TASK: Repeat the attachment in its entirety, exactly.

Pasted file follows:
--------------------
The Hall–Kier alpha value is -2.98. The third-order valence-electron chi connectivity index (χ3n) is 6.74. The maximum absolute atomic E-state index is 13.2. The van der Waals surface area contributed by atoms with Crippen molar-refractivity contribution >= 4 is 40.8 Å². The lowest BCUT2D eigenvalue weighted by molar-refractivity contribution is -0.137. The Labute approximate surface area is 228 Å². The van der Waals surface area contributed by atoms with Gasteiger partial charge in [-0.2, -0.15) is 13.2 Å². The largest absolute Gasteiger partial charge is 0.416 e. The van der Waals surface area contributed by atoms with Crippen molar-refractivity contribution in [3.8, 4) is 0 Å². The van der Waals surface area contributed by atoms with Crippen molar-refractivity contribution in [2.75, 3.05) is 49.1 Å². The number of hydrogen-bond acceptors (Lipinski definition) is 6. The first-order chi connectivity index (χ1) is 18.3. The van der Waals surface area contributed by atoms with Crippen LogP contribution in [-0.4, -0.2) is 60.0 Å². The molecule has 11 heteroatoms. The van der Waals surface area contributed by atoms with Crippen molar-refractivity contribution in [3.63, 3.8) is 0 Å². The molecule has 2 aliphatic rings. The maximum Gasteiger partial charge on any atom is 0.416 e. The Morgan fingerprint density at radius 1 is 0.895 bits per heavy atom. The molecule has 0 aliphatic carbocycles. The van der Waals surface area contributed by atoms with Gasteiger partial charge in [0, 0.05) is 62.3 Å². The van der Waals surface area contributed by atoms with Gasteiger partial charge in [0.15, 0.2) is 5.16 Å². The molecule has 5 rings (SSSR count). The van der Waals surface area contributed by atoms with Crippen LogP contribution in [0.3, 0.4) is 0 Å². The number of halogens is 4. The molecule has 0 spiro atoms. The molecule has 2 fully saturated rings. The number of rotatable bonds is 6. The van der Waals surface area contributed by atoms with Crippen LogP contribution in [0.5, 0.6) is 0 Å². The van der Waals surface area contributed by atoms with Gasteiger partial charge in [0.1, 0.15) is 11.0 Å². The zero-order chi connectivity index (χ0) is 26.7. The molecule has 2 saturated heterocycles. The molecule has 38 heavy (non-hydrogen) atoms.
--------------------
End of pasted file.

The Hall–Kier alpha value is -2.98. The third-order valence-electron chi connectivity index (χ3n) is 6.74. The maximum absolute atomic E-state index is 13.2. The van der Waals surface area contributed by atoms with Crippen molar-refractivity contribution >= 4 is 40.8 Å². The lowest BCUT2D eigenvalue weighted by molar-refractivity contribution is -0.137. The Labute approximate surface area is 228 Å². The van der Waals surface area contributed by atoms with Gasteiger partial charge in [-0.2, -0.15) is 13.2 Å². The largest absolute Gasteiger partial charge is 0.416 e. The van der Waals surface area contributed by atoms with Crippen molar-refractivity contribution in [3.8, 4) is 0 Å². The van der Waals surface area contributed by atoms with Crippen molar-refractivity contribution in [2.75, 3.05) is 49.1 Å². The number of hydrogen-bond acceptors (Lipinski definition) is 6. The first-order chi connectivity index (χ1) is 18.3. The van der Waals surface area contributed by atoms with Crippen LogP contribution in [-0.4, -0.2) is 60.0 Å². The molecule has 11 heteroatoms. The van der Waals surface area contributed by atoms with Crippen molar-refractivity contribution in [3.63, 3.8) is 0 Å². The molecule has 2 aliphatic rings. The maximum Gasteiger partial charge on any atom is 0.416 e. The Morgan fingerprint density at radius 1 is 0.895 bits per heavy atom. The molecule has 0 aliphatic carbocycles. The van der Waals surface area contributed by atoms with Gasteiger partial charge in [0, 0.05) is 62.3 Å². The van der Waals surface area contributed by atoms with Gasteiger partial charge in [0.15, 0.2) is 5.16 Å². The molecule has 5 rings (SSSR count). The van der Waals surface area contributed by atoms with Crippen LogP contribution in [0.3, 0.4) is 0 Å². The number of halogens is 4. The molecule has 0 spiro atoms. The molecule has 2 fully saturated rings. The number of rotatable bonds is 6. The van der Waals surface area contributed by atoms with Crippen LogP contribution in [0.5, 0.6) is 0 Å². The van der Waals surface area contributed by atoms with Gasteiger partial charge in [0.1, 0.15) is 11.0 Å². The zero-order chi connectivity index (χ0) is 26.7. The molecule has 2 saturated heterocycles. The molecule has 38 heavy (non-hydrogen) atoms.